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Keeping fresh produce in sight, in mind


In 14 weeks, explore the future of food preservation by breaking down the food cycle to identify where we could impact food waste.

Food waste is a huge problem that we face. Almost 40% of all food in the US goes to waste and every day and it has been found that food waste generated in the consumer (in-home) stage amounts to almost 23% of the overall waste.

By studying the users on how they purchase, their lifestyles and behaviors, how they discard and waste manage, we were able to gain a grasp on how to approach the problem that was simple to use and easy to implement.

Groundcloud hopes to alleviate this issue by implementing a a different method of produce storage and preservation. It does this in 2 stages:

  1. Keeping the produce in sight. This reduced the users from overbuying, forgetting, and/or decaying.

  2. Unlike refrigerators that use cold air to slow down the rate of decay, by hydrating and rejuvenating the produce to promote “growth” in order to preserve.


All information in this case study is my own.



The Challenge

The goals of this project was to understand the users and how they lived, how they ate, and how they shopped and create a MVP that could reduce/alleviate food waste. How can we change perceptions about the way that we can reduce food waste?


Target locations : For the scope of this project, DTLA was chosen for the model target location


Dense urbanized cities have some of the highest food waste per population in the US. Targeting these metropolitan areas and the surrounding neighborhoods to reduce food waste.



My Role

I lead the research phase and concept phase of the project. Running the preliminary/primary/secondary research, ethnographic and professional interviews/research, as well as leading the design team based on our insights and learning.

I worked on this project alongs with a graphic designer, environmental designer, and product designer.



Project Planning



Understanding our users

and their lifestyle



Research methods overview

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Key Findings: Most common reasons for food waste in the home

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Key Findings: Most common food waste in the home

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User Journey

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Breaking down the user journey

By understanding the actions and possible choices of the users at each stage



Identifying the greatest influencer of food waste

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Why was this happening

Conventional refrigerators store produce in bins in the lower section of the unit to maintain the "crispest" possible taste. 

However, it is not well known that fruits and vegetables need different humidity.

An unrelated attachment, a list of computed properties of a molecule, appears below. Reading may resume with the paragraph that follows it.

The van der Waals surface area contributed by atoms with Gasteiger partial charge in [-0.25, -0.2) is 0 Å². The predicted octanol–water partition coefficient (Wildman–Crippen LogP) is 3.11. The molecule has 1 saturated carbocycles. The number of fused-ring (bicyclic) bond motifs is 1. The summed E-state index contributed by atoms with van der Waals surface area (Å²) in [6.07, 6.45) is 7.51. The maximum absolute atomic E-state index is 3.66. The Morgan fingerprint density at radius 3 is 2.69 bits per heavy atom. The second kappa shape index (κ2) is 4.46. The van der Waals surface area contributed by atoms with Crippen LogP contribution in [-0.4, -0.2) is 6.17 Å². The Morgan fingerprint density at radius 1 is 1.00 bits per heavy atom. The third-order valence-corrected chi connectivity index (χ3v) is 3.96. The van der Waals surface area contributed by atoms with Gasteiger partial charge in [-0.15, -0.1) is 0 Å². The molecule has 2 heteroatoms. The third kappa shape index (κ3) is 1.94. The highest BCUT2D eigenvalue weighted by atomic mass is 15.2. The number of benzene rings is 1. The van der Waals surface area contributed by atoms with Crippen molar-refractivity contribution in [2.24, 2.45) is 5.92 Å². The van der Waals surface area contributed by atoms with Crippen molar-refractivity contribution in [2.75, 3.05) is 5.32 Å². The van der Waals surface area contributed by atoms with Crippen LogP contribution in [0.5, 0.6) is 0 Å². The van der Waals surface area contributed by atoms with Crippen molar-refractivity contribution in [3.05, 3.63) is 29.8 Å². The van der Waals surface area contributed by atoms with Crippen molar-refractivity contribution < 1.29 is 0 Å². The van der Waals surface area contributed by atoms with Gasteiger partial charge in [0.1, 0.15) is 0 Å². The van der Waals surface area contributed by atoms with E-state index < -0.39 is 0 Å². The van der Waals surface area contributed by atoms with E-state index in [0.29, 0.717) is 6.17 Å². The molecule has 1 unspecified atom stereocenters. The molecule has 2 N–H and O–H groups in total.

The biggest problem that arose was that people tend to forget what they have in stock & this leads to overbuying, under-utilizing, and overall food waste when the produce doesn't look aesthetically pleasing.





Strategic Targeting

Picking & targeting a specific action and choice that could impact the next stage



Where are the insight opportunities

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Who are our users?

User Persona






Creating a user blob scenario

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Design brainstorming & conceptualizing the system

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Identifying aeroponics as a possible technical application

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Concept theory hypothesis

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Refrigeration vs Areoponics

The refrigerator uses cold air to slow down the rate of decay in produce increasing its lifespan.


Aeroponic technology allows the produce to “grow" and be preserved through natural means.

What this means for the user: 

Fresher produce & more appealing visually, healthier plants

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Testing our concept hypothesis

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Our concept testing findings

Testing proved that the lettuce kept alive in water and aeroponics were visually more pleasing with less browning after 2 weeks by 75%.



Concept testing & Development

Creating mockups & gaining user feedback

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What we learned from our users

  • Users enjoyed looking at the produce that were placed in a sight instead of a compartment (tucked away).

  • Visual appeal of produce increased satisfaction more than taste

  • Simplicity of cleaning & maintenance was a priority for most users

  • Users were more inclined to wall mounted then table top placement

  • Users did not like too much information placed (i.e. screens, sensors)

  • Users appealed to wood over metal/plastics



Final Product

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